FEATURING: Udo Kier, André Hennicke, Peg Poett, Virginia Newcomb, Enola Penny, Amanda Marquardt, Jeremy Gladen, Liberty Larson, Christopher Sachs, Nicole Fabbri
PLOT: In a dilapidated old theater, a macabre human puppet hosts six Grand Guignol-style tales of terror.
WHY IT SHOULD MAKE THE LIST: The Theater Bizarre is similar to other portmanteau horror anthologies, but speeds past them into the realm of the weird with colorful eccentric characters and bizarre story situations.
COMMENTS: First-rate makeup, eerie sets and props, and racy, gory stories with unpredictable endings make The Theatre Bizarre a real standout in the genre of horror anthologies. When an emboldened patron of the dramatic arts (Virginia Newcomb) spots an open door to a decrepit told theater down a questionable back street, her curiosity gets the better of her. She enters, takes a seat, and is treated to a series of six sinister stories of sexual obsession and madness, hosted by an uncanny animated human puppet (Udo Kier). Attempting to cultivate his patron’s fear, the puppet presents each demented segment like a circus ringmaster exhibiting a freak show of abominations, with each tale more horribly harrowing and outrageous than the last.
When they meet “The Mother of Toads,” an unwary student of anthropology and his fiancee touring the French countryside are lured into the lair of changeling witch with an offer to peruse rare books. Suffering from an unusual condition, she has an ulterior motive and a strange design in store for both of them. The inquisitive pair are in for the cultural shock of a lifetime.
The psychological tension of unrequited love goes through the roof in “I Love You,” and reality bends and warps when a smothering but inadequate lover plunges beyond the bounds of reason when confronted by the prospect of a breakup.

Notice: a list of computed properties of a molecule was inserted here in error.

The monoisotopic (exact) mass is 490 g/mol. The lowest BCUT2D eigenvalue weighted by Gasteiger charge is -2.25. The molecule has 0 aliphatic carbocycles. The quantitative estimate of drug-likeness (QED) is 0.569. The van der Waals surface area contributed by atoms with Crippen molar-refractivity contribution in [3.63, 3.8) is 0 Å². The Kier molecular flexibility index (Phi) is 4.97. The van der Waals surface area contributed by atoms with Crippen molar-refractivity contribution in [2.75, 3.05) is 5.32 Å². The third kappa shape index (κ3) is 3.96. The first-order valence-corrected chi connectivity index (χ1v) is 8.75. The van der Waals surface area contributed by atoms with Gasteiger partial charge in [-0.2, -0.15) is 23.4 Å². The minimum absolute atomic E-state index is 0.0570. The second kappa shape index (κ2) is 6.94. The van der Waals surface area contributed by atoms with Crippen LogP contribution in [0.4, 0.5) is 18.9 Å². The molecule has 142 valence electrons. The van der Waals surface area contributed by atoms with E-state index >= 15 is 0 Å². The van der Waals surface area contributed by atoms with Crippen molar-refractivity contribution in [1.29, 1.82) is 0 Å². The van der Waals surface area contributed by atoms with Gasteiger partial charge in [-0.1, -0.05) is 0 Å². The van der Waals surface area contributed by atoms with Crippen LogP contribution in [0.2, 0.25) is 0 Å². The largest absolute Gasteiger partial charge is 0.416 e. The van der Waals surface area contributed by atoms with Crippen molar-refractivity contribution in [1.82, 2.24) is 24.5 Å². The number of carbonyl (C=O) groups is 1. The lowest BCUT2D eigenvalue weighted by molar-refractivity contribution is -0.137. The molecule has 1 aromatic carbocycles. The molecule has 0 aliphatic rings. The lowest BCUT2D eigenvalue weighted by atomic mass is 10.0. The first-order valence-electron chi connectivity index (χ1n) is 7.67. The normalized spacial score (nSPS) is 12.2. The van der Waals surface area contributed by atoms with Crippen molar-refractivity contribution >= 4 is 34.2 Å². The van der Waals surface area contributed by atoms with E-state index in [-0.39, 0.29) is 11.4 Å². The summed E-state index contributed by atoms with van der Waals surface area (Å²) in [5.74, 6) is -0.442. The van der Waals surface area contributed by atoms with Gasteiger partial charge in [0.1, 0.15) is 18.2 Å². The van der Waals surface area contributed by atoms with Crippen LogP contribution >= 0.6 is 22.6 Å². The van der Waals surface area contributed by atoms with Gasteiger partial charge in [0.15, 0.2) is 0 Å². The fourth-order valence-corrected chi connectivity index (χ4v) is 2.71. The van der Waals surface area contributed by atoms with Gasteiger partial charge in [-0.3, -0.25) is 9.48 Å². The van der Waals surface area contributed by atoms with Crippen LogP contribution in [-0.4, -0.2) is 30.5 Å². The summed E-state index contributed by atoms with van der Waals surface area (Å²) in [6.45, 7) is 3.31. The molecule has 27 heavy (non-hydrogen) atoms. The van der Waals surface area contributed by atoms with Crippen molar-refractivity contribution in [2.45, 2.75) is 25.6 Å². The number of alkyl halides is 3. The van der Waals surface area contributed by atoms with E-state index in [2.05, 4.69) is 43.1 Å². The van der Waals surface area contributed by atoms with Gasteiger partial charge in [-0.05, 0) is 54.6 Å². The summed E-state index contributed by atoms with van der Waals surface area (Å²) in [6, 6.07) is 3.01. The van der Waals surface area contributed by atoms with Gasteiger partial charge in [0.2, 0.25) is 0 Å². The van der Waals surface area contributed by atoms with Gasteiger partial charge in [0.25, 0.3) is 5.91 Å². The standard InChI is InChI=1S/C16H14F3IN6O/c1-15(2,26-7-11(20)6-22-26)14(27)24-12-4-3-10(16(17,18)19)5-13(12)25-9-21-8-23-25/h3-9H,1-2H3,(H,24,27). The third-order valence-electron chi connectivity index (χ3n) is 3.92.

In “Wet Dreams,” George Romero’s zombie movie makeup artist Tom Savini (who also directs) plays a Freudian psychologist and marriage counselor who turns the tables on a philandering client when he helps a couple step to the other side of the mirror to realize their darkest fantasies.
“The Accident” relates the story of a little girl learning the harsh realities of death after witnessing the aftermath of fatal traffic accident. This serious effort is neither macabre nor racy, and stands out from the other stories in The Theatre Bizarre for its dreamlike filming style and quiet contemplative atmosphere.
“Vision Stains” introduces a psychotic “experience junkie” who kills other women, drains the vitreous fluid from their eyes and injects it into her own to steal their memories. But when she chooses an “exceptional” victim, she takes a ride straight to hell.
Their addiction to elaborate confections cements an uneasy alliance between an oddball beatnik couple in “Sweets”. The glutenous duo’s precarious hold on their shaky union is challenged to the extreme when they join an exclusive club for twisted food perverts whose appetites are esoteric in the extreme.
As a whole, The Theatre Bizarre is a bit uneven. Its segments are diverse and feature unique directorial and writing styles, but each terror tale is memorable, colorful and over-the-top without being campy or silly. The Theatre Bizarre is a portmanteau-style anthology in the tradition of Creepshow or Tales From The Crypt; but with its adult themes and abundant nudity, it’s definitely not a children’s movie. Lurid, salacious, chilling, and bloody as hell, The Theatre Bizarre is the most memorable horror anthology I have seen to date.
All of the directors have done prior work in horror cinema: Richard Stanley (Dust Devil, Hardware), Buddy Giovinazzo (Combat Shock, Life is Hot in Cracktown), Tom Savini (the 1990 version of Night of the Living Dead), Douglas Buck (Cutting Moments), David Gregory (Plague Town), Karim Hussain (Subconscious Cruelty), and Jeremy Kasten (The Attic Expeditions, Wizard of Gore).
WHAT THE CRITICS SAY: